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George Chamberlin's Money in the Morning

Investors are wondering if yesterday's big rally -- up 207 points on the Dow Industrials -- was a one-day wonder or the start of a legitimate rebound. The mere rumor of progress in dealing with the fiscal cliff seemed to be enough to get investors back into stocks, at least for one day. In reality, there has been little progress in coming up with a plan to avoid the tax crisis at the end of the year -- at least nothing public. Helping the market yesterday were shares of Apple, up $38 to $566, still well below the all-time high of $705 set a couple of months ago.


Stocks have opened lower this morning, but you can blame it all on one stock: Hewlett-Packard. The shares are down more than 13 percent to $11.50 -- the lowest level in nearly 20 years -- after reporting earnings before the start of trading. The numbers themselves weren't all that bad but one item has rocked the stock. HP said it is taking a $8.8 billion "asset impairment charge" relating to the purchase last year of a British software company, Autonomy, for $11.7 billion. The report charged "serious accounting improprieties" relating to the deal structured by former CEO Leo Apotheker. Poor Meg Whitman can't catch a break since she took over for the Apotheker, who seems to have made a series of deals dragging down HP, which has a large presence here in San Diego.

Yet another sign is pointing toward a rebound in housing. This morning the Commerce Department reported new home construction activity rose by 3.6 percent in October to an annualized rate of 894,000 units, the fastest rate of growth since July 2008. The "experts" had been looking for construction activity to decline during the month. The vast majority of the activity was in multifamily projects like apartments and condos. The same report, however, did show building permits -- a sign of future construction -- declined by 2.7 percent.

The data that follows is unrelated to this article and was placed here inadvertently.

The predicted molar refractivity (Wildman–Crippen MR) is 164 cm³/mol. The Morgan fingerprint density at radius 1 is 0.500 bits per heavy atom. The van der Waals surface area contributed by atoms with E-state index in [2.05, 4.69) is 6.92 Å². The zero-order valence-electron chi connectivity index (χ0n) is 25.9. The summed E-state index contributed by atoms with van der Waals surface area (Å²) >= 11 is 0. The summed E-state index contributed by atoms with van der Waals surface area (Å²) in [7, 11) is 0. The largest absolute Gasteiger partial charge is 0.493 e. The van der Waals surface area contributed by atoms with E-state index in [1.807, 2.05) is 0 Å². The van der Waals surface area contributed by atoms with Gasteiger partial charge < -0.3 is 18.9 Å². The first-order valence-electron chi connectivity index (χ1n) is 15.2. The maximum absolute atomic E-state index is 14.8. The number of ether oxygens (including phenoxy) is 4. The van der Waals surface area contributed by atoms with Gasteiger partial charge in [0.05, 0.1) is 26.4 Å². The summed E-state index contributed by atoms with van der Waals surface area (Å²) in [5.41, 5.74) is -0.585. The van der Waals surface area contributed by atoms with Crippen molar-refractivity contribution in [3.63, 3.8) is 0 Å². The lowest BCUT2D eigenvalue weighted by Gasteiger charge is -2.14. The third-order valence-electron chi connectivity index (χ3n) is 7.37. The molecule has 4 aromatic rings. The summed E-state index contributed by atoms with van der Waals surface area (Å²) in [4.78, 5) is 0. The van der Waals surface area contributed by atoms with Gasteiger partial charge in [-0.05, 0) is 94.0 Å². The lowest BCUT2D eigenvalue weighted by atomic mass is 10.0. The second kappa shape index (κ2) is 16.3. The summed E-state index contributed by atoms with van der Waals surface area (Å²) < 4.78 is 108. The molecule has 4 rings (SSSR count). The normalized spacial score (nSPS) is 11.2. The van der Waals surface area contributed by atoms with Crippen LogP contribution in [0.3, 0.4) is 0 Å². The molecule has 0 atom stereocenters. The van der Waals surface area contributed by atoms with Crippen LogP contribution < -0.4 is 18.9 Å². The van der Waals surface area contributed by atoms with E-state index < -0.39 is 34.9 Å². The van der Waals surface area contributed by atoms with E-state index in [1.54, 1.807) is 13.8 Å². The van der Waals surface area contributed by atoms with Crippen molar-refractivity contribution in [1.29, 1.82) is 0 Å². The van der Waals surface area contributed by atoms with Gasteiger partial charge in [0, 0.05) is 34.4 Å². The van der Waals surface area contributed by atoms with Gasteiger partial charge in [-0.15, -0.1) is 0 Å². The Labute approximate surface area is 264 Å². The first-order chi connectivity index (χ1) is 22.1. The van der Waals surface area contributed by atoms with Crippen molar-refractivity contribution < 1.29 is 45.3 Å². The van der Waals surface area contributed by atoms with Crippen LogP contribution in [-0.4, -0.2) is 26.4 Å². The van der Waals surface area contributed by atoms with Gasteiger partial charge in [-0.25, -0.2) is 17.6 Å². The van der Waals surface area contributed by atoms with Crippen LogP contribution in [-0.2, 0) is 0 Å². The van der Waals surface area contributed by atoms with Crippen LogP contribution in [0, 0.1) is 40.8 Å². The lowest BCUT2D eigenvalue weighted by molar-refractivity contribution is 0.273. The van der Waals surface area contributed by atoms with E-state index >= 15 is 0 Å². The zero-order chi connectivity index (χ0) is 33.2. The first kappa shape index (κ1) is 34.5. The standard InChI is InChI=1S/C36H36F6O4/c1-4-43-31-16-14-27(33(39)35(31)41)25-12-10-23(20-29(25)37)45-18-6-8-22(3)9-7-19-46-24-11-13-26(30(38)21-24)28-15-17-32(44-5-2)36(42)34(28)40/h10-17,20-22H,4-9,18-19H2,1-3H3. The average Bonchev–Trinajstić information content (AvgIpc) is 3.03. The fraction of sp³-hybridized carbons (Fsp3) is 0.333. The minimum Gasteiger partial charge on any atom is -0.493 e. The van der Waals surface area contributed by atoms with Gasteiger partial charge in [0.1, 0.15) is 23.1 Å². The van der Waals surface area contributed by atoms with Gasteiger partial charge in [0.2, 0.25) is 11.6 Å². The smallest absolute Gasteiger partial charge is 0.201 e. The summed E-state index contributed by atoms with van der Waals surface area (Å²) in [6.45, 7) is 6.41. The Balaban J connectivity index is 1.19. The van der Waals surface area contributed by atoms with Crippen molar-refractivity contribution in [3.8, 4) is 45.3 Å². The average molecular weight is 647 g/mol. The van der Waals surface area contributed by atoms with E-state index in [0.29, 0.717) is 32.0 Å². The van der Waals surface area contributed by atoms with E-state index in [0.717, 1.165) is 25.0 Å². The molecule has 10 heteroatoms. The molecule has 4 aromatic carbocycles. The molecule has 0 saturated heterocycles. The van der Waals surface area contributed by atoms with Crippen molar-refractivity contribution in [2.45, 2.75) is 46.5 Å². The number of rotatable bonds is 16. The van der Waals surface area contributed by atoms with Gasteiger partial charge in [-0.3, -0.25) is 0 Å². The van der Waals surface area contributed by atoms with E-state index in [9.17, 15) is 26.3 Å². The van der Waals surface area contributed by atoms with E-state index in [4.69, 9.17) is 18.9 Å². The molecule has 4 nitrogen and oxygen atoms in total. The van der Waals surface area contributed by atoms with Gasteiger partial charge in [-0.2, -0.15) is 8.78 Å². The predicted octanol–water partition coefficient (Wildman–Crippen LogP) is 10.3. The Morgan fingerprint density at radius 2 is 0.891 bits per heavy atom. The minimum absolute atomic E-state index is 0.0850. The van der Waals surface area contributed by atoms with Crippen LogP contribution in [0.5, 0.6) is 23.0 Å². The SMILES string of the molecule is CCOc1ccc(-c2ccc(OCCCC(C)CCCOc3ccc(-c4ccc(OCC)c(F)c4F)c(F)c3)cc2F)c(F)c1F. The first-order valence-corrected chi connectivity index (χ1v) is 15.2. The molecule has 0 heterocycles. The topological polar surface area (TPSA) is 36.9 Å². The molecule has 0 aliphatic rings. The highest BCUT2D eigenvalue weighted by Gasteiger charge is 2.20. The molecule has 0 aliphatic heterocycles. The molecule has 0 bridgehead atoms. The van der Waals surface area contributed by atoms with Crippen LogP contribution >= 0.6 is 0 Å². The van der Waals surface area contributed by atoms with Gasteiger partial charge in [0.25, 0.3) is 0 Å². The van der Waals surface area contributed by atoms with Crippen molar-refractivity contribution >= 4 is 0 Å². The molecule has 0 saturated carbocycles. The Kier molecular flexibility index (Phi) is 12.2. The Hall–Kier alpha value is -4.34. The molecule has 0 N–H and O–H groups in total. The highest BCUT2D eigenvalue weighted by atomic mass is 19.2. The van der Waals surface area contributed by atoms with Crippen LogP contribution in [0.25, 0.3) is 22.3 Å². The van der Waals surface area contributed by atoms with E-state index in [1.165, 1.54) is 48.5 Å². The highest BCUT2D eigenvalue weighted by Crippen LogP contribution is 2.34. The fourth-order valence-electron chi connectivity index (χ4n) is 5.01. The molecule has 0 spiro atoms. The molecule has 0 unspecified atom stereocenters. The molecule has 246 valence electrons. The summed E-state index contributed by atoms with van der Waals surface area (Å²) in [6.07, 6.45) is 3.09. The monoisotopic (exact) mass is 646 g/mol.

Also on the real estate beat, the First Republic Prestige Home Index rose in the major California metropolitan areas, including San Diego. Prices here have increased for three quarters in a row, including a 2.2 percent increase in the third quarter compared to a year ago. "Historic low interest rates have resulted in an elevated level of activity in luxury markets throughout California," said Katherine August-DeWilde of First Republic. The average price of a luxury home sold in San Diego County last month was $1.6 million.

Nordstrom is the happiest place in America to work. That's according to a new survey from CareerBliss, an online employment community. It rated retailers on several key factors including wages, benefits, company culture and work environment. "Nordstrom is one of the places on the earth that is consistently ranked on both customer service as well as employee happiness," said Heidi Golledge, CEO of CareerBliss. Also ranked high on the survey were Macy's, OfficeMax, Best Buy and Game Stop.

It looks like Kellogg's may have jumped the shark when it comes to holiday treats. The food giant has introduced new flavors for its popular Pringles brand, which it claims is "America's favorite snack crisp." I'm not sure exactly was a "crisp" is but I doubt the potato content is real high. Anyway, Kellogg's is rolling out new versions of Pringles in flavors like White Chocolate Peppermint, Cinnamon and Sugar, and Pumpkin Pie Spice. I bet they go really well with onion dip. As you can gather, I'm not a big fan of Pringles but my granddaughter, Sophia, loves them. To me this is sort of like bringing out a chipotle-flavored version of Corn Flakes, another popular Kellogg's product.

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